I believe that China is showing the United States false modesty in order to delay military conflict, and wants global hegemony to be transferred to it without a fight, as a result of the smooth growth achieved by China’s economic penetration in other countries.
For my part, I would like to point out that this won’t happen.
Secondly, China is interested in granting the yuan the status of a global trade currency and a reserve currency, without common currencies with anyone else.
In either case, China doesn’t seem keen to impose a confrontation with the United States, but it may find itself in the position of Stalin during World War II, when, on the day of Hitler’s attack on the Soviet Union in 1941, he ordered Soviet forces “not to respond to any provocation,” in an attempt to delay the war, which largely caused huge losses to the Soviet forces and their retreat in the first months of the war.
The Sino-American confrontation will most likely erupt between unprepared parties in the same way that the American-Russian clash broke out in Ukraine.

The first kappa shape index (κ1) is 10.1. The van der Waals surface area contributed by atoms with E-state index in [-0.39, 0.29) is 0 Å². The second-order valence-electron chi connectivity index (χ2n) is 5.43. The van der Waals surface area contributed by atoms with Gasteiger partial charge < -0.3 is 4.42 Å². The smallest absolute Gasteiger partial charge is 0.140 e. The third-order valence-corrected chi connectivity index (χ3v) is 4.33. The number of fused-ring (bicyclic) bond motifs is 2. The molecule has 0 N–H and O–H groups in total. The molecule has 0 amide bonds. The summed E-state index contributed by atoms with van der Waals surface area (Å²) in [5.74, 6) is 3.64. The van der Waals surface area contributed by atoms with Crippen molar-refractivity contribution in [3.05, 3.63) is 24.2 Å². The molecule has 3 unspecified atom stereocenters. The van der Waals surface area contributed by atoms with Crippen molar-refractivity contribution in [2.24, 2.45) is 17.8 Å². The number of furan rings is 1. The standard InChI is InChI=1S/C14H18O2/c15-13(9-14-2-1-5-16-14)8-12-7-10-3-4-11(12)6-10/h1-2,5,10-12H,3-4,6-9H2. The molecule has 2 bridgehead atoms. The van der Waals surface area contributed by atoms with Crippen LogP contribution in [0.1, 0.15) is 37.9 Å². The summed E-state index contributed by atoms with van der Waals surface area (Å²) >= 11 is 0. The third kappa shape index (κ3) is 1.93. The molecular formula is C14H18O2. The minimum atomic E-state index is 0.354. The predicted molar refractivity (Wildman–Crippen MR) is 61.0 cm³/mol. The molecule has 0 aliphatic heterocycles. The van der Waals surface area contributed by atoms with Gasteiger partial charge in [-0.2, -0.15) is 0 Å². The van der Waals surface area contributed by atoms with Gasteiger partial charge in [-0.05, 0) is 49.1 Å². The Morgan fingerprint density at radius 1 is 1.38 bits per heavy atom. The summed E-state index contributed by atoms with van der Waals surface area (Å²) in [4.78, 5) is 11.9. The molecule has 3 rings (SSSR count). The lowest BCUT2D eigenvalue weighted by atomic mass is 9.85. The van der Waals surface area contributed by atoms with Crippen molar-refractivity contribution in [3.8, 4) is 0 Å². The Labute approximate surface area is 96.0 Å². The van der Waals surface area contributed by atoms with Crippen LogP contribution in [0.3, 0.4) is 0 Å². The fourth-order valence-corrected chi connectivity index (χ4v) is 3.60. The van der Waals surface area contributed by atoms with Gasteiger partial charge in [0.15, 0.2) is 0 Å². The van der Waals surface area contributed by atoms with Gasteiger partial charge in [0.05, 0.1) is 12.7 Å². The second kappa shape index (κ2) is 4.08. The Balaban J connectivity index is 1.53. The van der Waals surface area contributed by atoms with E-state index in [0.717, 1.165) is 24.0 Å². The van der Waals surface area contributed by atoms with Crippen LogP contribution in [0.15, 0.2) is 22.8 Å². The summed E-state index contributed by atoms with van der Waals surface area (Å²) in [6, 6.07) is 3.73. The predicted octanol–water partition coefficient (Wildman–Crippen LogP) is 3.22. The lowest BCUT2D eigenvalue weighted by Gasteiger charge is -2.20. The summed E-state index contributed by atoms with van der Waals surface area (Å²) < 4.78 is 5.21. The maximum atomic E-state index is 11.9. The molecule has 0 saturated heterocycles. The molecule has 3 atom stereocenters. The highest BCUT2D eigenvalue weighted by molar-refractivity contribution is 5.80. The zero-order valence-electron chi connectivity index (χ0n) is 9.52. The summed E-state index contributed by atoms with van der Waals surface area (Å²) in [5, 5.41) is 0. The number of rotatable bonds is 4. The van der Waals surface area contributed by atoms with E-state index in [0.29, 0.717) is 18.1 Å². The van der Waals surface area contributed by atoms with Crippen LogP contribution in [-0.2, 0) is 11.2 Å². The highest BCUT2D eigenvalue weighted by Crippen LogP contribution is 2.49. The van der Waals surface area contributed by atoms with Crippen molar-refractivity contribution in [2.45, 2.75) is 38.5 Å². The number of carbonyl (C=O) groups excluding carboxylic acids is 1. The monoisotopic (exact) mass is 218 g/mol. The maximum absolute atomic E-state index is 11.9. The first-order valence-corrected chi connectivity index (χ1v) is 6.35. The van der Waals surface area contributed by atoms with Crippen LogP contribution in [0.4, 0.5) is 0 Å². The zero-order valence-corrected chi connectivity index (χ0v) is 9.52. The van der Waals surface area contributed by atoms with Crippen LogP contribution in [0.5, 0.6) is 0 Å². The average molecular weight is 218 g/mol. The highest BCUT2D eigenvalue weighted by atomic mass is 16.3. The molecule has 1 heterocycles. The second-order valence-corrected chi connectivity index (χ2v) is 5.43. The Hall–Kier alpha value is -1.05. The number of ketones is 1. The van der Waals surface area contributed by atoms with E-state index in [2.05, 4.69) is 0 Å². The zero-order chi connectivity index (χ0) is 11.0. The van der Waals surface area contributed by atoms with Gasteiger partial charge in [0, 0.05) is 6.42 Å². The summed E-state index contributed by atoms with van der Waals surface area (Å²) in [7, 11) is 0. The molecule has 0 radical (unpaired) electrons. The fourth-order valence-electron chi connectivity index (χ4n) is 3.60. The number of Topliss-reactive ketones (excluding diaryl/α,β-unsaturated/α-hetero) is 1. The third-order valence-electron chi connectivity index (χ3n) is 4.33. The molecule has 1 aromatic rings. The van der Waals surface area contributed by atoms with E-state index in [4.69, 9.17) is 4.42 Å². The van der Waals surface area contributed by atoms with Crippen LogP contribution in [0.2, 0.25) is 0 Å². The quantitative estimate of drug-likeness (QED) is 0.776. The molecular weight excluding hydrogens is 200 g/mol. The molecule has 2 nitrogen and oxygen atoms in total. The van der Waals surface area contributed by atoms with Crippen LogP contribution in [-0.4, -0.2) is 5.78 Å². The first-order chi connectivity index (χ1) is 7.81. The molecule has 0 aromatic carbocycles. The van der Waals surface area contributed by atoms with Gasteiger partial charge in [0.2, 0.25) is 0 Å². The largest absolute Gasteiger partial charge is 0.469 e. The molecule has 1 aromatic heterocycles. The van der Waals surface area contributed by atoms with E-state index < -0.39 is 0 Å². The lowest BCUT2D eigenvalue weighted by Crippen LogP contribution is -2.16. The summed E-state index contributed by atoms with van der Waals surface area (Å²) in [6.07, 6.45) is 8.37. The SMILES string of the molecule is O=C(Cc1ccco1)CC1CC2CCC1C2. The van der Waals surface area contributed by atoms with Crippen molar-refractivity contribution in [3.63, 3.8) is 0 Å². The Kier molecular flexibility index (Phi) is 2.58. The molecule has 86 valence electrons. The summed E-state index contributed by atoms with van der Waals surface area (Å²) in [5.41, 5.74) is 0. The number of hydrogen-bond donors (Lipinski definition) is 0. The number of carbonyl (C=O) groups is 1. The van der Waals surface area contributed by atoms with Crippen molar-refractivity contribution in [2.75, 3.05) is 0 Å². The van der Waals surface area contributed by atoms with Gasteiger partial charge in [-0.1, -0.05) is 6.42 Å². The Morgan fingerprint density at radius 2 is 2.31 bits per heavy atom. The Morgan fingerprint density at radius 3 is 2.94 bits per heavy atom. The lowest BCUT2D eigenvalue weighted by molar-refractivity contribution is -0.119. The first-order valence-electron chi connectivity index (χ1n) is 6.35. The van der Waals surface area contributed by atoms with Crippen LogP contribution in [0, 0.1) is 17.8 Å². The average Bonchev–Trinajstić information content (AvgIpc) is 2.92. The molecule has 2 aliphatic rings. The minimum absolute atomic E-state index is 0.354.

There is another factor: Of the $305 trillion in global debt, $75 trillion is external debt, a large portion of which is denominated in dollars.
Also, according to the World Economic Forum, there is $65 trillion of “shadow” debt in the world, which is also denominated in dollars.
To repay this debt, the debtor will need dollars, meaning that the debtors’ demand for dollars will continue for a long time, unless bankruptcy is declared and this debt is defaulted.
My conclusion from all that has been said is that an orderly transition from one global monetary system to another is highly unlikely at present.
Russia alone is interested in finding an alternative to the dollar to the extent that it’s able to take practical steps to achieve this goal, but this one isn’t enough for a complete alternative to the dollar to emerge.
But the lack of an alternative to the dollar won’t prevent its collapse.
The dollar will be replaced, but in an unregulated and emergency manner, through the collapse of the global debt pyramid and the collapse of the contemporary monetary system.
What will inevitably follow will be a period of chaos and a long, gradual recovery for global trade based on several currency areas, dominated by the strongest regional currencies, which are likely to be linked to gold.
As they say: Destiny leads those who come willing, and drags those who don’t come willing.